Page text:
The efficiency of the upstream plasma flow energy conversion into nonthermal particles could be high enough providing a hard spectrum of nonthermal particles up to some maximal energy . If the efficiency of ram energy transfer to the energetic particles is high enough, an extended shock precursor appears due to the incoming plasma flow deceleration by the fast particle pressure. The precursor scale L is of the order of (c / vsh) - orders of magnitude larger than the width of the shock transition region (see Fig. 5). Here is the maximal mean free path of a particle in the energy-containing part of the spectrum and vsh is the shock velocity. We shall later refer to these energetic particles as cosmic rays.
It has been shown that the front of a strong collisionless shock wave consists of an extended precursor and a viscous velocity discontinuity (subshock) of a local Mach number that is smaller than the total Mach number of the shock wave (see Fig. 5). The compression of matter at the subshock can be much lower than the total compression of the medium in the shock wave with allowance for high compression in the precursor. We shall refer later to such shocks as CR-modified.
The large scale ("macroscopic") structure of a CR-modified shock can be modelled by a two-fluid approach with a kinetic description of nonthermal particles (see e.g. Blandford & Eichler 1987, Berezhko et al. 1996, Malkov & Drury 2001, Blasi 2004 and references therein) or by a Monte Carlo method (e.g. Jones & Ellison 1991, Ellison et al. 1996). In both methods some suitable parameterisation of particle scattering process must be postulated a priori. Monte-Carlo simulations, however, have no assumption of isotropy for particle distributions, and that allows an internally self-consistent treatment of thermal particle injection. While the injection depends on the assumptions made for the particle pitch-angle scattering, these assumptions are applied equally to particles of all energies. The Monte Carlo technique eliminates a free injection parameter, which is present in all models based on the diffusion approximation and is used to set the injection efficiency. The strong feedback between injection, shock structure, and magnetic field amplification makes this property of the Monte Carlo technique particularly important. The Monte Carlo technique allows to iteratively obtain a shock velocity profile and particle distribution function conserving mass, momentum and energy fluxes taking into account the nonlinear feedback from the accelerated energetic particles.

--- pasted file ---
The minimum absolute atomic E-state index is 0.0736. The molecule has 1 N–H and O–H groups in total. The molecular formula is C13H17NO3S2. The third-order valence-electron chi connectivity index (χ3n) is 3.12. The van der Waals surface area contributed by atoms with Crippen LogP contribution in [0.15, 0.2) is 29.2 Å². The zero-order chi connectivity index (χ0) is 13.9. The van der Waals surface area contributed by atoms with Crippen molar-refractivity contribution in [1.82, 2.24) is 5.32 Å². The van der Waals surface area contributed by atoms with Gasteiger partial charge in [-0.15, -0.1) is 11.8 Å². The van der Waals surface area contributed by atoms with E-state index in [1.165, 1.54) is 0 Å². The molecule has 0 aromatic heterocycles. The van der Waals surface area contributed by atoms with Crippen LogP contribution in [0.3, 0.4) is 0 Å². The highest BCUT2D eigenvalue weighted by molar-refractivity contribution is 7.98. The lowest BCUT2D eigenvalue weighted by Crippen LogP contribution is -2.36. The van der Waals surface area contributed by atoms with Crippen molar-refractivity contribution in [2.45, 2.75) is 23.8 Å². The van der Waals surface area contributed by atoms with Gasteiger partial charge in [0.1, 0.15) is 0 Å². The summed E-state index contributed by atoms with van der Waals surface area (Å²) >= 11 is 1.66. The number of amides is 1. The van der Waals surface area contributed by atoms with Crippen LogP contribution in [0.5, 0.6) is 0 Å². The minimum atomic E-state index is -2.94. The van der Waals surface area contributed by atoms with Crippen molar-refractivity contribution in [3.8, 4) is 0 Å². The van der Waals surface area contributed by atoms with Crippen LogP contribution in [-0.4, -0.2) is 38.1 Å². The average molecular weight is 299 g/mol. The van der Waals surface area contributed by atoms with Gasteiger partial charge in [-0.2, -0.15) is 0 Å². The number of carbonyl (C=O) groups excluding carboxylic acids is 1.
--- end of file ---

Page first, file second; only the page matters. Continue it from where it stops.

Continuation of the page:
In Fig. 6 Monte Carlo simulated proton spectra (multiplied by [p / (mpc)]4) are shown, in the downstream shock from Vladimirov et al. (2006). To illustrate the dependence of the maximal energy of an accelerated proton on the system scale size, a free escape boundary condition was applied at some distance from the subshock position in the shock rest frame. The heavy solid and dotted curves in the right panel correspond to the free escape boundary located at a distance 104rg1 (where rg1 = mp vsh c / e B1), the dashed curve has 103rg1, and the light solid curve has 105rg1. The simulations were done for a supernova shock in the interstellar medium with a shock speed vsh = 5000 km s-1 and an unshocked proton number density n1 = 1 cm-3. In the left panel the spectra are given for the same position of the free escape boundary, but for different prescriptions of the scattering model.
Figure 6. Spectra of protons accelerated by a strong shock. The spectra were simulated with a non-linear Monte-Carlo model which accounts for particle injection and magnetic field amplification by the shock (for details see Vladimirov et al. 2006). On the left panel the transitions from the thermal-like component to the high energy tail are marked by pinj. On the right panel different curves correspond to different locations of the free escape boundary (see in the text).
5.1. Magnetic field amplification in CR-dominated shocks